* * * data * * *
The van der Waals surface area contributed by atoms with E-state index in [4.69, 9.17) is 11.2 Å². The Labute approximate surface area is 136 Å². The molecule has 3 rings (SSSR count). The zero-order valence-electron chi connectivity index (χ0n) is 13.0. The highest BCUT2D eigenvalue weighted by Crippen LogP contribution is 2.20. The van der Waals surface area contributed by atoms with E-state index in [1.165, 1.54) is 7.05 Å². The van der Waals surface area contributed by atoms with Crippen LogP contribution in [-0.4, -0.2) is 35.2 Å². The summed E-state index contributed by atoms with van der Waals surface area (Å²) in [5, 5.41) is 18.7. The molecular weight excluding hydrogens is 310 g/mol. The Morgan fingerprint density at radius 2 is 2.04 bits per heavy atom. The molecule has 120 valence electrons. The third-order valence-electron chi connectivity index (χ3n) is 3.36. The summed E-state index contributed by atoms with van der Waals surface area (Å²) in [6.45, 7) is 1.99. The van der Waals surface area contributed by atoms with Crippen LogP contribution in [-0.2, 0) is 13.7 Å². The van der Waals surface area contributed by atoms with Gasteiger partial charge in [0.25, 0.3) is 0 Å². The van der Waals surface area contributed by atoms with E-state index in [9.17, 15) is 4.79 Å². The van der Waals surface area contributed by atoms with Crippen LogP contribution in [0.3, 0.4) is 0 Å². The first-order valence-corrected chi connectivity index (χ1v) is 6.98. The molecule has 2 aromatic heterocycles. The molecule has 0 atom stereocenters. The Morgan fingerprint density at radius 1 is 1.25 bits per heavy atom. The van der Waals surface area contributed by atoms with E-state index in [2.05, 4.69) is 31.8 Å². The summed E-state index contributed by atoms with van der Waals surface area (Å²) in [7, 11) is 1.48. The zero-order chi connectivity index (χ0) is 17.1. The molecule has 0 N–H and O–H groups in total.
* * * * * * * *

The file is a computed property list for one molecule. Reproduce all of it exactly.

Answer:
The van der Waals surface area contributed by atoms with E-state index in [4.69, 9.17) is 11.2 Å². The Labute approximate surface area is 136 Å². The molecule has 3 rings (SSSR count). The zero-order valence-electron chi connectivity index (χ0n) is 13.0. The highest BCUT2D eigenvalue weighted by Crippen LogP contribution is 2.20. The van der Waals surface area contributed by atoms with E-state index in [1.165, 1.54) is 7.05 Å². The van der Waals surface area contributed by atoms with Crippen LogP contribution in [-0.4, -0.2) is 35.2 Å². The summed E-state index contributed by atoms with van der Waals surface area (Å²) in [5, 5.41) is 18.7. The molecular weight excluding hydrogens is 310 g/mol. The Morgan fingerprint density at radius 2 is 2.04 bits per heavy atom. The molecule has 120 valence electrons. The third-order valence-electron chi connectivity index (χ3n) is 3.36. The summed E-state index contributed by atoms with van der Waals surface area (Å²) in [6.45, 7) is 1.99. The van der Waals surface area contributed by atoms with Crippen LogP contribution in [-0.2, 0) is 13.7 Å². The van der Waals surface area contributed by atoms with Gasteiger partial charge in [0.25, 0.3) is 0 Å². The van der Waals surface area contributed by atoms with E-state index in [9.17, 15) is 4.79 Å². The van der Waals surface area contributed by atoms with Crippen LogP contribution in [0.3, 0.4) is 0 Å². The first-order valence-corrected chi connectivity index (χ1v) is 6.98. The molecule has 2 aromatic heterocycles. The molecule has 0 atom stereocenters. The Morgan fingerprint density at radius 1 is 1.25 bits per heavy atom. The van der Waals surface area contributed by atoms with E-state index in [2.05, 4.69) is 31.8 Å². The summed E-state index contributed by atoms with van der Waals surface area (Å²) in [7, 11) is 1.48. The zero-order chi connectivity index (χ0) is 17.1. The molecule has 0 N–H and O–H groups in total.